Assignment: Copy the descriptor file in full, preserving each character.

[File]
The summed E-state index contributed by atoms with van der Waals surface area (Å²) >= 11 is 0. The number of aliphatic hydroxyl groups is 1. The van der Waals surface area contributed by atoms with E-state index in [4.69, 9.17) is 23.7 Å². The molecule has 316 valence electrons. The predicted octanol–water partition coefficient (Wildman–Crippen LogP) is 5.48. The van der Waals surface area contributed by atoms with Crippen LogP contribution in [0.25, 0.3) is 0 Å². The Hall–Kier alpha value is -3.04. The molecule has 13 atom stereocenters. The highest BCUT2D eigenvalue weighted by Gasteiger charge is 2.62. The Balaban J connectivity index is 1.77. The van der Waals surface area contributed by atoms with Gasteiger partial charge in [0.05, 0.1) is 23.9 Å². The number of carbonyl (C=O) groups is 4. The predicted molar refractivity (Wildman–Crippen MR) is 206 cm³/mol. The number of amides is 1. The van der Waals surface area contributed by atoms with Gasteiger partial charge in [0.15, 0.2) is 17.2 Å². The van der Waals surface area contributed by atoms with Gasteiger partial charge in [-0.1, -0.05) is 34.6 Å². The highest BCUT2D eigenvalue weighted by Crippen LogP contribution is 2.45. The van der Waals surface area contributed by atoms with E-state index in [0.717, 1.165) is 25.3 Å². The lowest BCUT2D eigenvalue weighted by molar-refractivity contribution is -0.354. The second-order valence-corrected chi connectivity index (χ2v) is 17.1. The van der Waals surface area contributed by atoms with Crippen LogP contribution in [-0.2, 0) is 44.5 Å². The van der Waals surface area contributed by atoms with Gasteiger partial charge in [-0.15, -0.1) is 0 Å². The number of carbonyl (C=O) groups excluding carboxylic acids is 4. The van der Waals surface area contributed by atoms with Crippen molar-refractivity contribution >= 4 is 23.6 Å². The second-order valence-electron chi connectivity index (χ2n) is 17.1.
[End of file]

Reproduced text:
The summed E-state index contributed by atoms with van der Waals surface area (Å²) >= 11 is 0. The number of aliphatic hydroxyl groups is 1. The van der Waals surface area contributed by atoms with E-state index in [4.69, 9.17) is 23.7 Å². The molecule has 316 valence electrons. The predicted octanol–water partition coefficient (Wildman–Crippen LogP) is 5.48. The van der Waals surface area contributed by atoms with Crippen LogP contribution in [0.25, 0.3) is 0 Å². The Hall–Kier alpha value is -3.04. The molecule has 13 atom stereocenters. The highest BCUT2D eigenvalue weighted by Gasteiger charge is 2.62. The Balaban J connectivity index is 1.77. The van der Waals surface area contributed by atoms with Gasteiger partial charge in [0.05, 0.1) is 23.9 Å². The number of carbonyl (C=O) groups is 4. The predicted molar refractivity (Wildman–Crippen MR) is 206 cm³/mol. The number of amides is 1. The van der Waals surface area contributed by atoms with Gasteiger partial charge in [0.15, 0.2) is 17.2 Å². The van der Waals surface area contributed by atoms with Gasteiger partial charge in [-0.1, -0.05) is 34.6 Å². The highest BCUT2D eigenvalue weighted by Crippen LogP contribution is 2.45. The van der Waals surface area contributed by atoms with E-state index in [0.717, 1.165) is 25.3 Å². The lowest BCUT2D eigenvalue weighted by molar-refractivity contribution is -0.354. The second-order valence-corrected chi connectivity index (χ2v) is 17.1. The van der Waals surface area contributed by atoms with Crippen LogP contribution in [-0.2, 0) is 44.5 Å². The van der Waals surface area contributed by atoms with Gasteiger partial charge in [-0.15, -0.1) is 0 Å². The number of carbonyl (C=O) groups excluding carboxylic acids is 4. The van der Waals surface area contributed by atoms with Crippen molar-refractivity contribution >= 4 is 23.6 Å². The second-order valence-electron chi connectivity index (χ2n) is 17.1.